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The Lean UX Anti-Pattern: Cross-Functional Silos

This post is a brief follow-on to a great post by Tristan Kromer in which he describes what he calls the Lean Waterfall. In the lean waterfall, large organizations still maintain their silos (e.g. design, engineering and marketing). Within each silo, they practice agile and lean. However, between the silos there are still handoffs and large specification documents. As such, in the end what you have is an organization that looks like the graph below; with each departmental silo claiming to be lean, but at the super-ordinate level the organization is still functioning as a waterfall.
The solution to this problem is to create small cross-functional teams that are tasked with solving customer problems via products or services. This concept is well articulated in Jeff Gothelf and Josh Seiden’s book Lean UX. A cross-functional team contains members from each department/silo. In this context, designers are part of the same team with engineers and marketers. Cross-functional teams are great because they limit handoffs between departments and allows teams to fully practice lean as they work together during the same build-measure-learn sprints
The value of cross-functional teams cannot be denied. They are a significant step forward that every organization should take in order to innovate and learn fast. However, the creation of cross-functional teams has a paradoxical side-effect that might recreate a different version of the problem that they were designed to solve. At a recent Lean Coffee event at Pearson, a colleague raised concerns about being in a cross-functional team, but being unaware of what is happening in other cross-functional teams in the organization.

It struck me that as we have removed the handoffs in the waterfall system by creating cross-functional teams; we have inadvertently created a different type of silo; the product silo or knowledge silo. When there is no need for handoffs, the cross-functional team can become insular and separated from other cross-functional teams in the organization. As the team works to meet its goals and succeed, insular behaviour can become the norm. This can become a particular challenge if the team is cohesive and works well together.

And yet, there is a value in having cross-pollination between cross-functional teams. There are many lessons being learned everyday within cross-functional teams about customers, markets, business environments, implementation challenges and best practice. Indeed, one cross-functional team may be struggling with implementing Lean UX, and within the same organization another cross-functional team may have a simple solution for that exact challenge. But unless there is a platform for these teams to connect, the organization has essentially created cross-functional silos!At the Lean Coffee, some solutions to this challenge were proposed:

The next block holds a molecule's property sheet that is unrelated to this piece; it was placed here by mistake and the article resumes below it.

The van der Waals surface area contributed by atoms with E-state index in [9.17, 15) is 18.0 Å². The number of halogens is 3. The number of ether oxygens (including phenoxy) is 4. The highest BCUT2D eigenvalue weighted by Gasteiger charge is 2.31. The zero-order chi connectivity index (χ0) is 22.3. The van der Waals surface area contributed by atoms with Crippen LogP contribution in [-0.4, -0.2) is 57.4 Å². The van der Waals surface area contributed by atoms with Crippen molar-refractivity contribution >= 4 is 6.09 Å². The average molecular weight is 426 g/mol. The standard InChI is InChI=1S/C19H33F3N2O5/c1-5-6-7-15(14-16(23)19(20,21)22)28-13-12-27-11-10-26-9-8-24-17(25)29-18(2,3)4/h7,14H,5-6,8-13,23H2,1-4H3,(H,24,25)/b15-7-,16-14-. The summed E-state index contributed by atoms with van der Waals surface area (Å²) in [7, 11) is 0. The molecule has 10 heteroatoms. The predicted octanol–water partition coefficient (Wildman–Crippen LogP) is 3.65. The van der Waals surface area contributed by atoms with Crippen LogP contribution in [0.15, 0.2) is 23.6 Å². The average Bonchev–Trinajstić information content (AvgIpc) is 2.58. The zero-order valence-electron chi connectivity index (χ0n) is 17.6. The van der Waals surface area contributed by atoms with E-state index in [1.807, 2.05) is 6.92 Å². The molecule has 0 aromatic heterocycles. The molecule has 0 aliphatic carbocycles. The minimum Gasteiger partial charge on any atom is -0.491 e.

1) Secondment: Individual team members can join other cross-functional teams for brief periods (e.g. one week), to gain a different experience and also share whatever lessons they have learned from working with their own team. This can be a good way to cross-pollinate best practice and also learn what other teams are working on.

2) Rotation: At the end of each project, cross-functional teams are split up and new configurations of team members are put together for working on new projects. This is again a good way to cross-pollinate best practice. However, it has the draw back that teams have to go through the process of getting accustomed to working with each other on every new project. There is a value in long-term relationships that may be lost with too much rotation.

3) Team of Teams: This practice is based on the notion of scrum of scrums. In this practice, each team designates one member, as an ambassador to participate is a daily/weekly meetings with ambassadors from other teams. The ambassador role can be rotated, or assigned to the product owner. My preference is for rotating the ambassador role so that each team member gets a chance to learn what is going on in the organization first-hand.

4) Demo Day: Once a week/month various teams get together for a show-and-tell meeting where they demo the stuff they are working on and speak about any challenges they are facing. Teams can then give each other feedback and offer to help each other with specific resources, knowledge or talent.

Depending on the company and the nature of the work it does, some of the above solutions may not work for you. However, it is important to recognize the challenge of cross-functional silos and tackle it head-on. Bespoke solutions can then be created for your specific context. Please share other solutions to cross-functional silos that you have either implemented or seen in other organizations. Looking forward to your comments.

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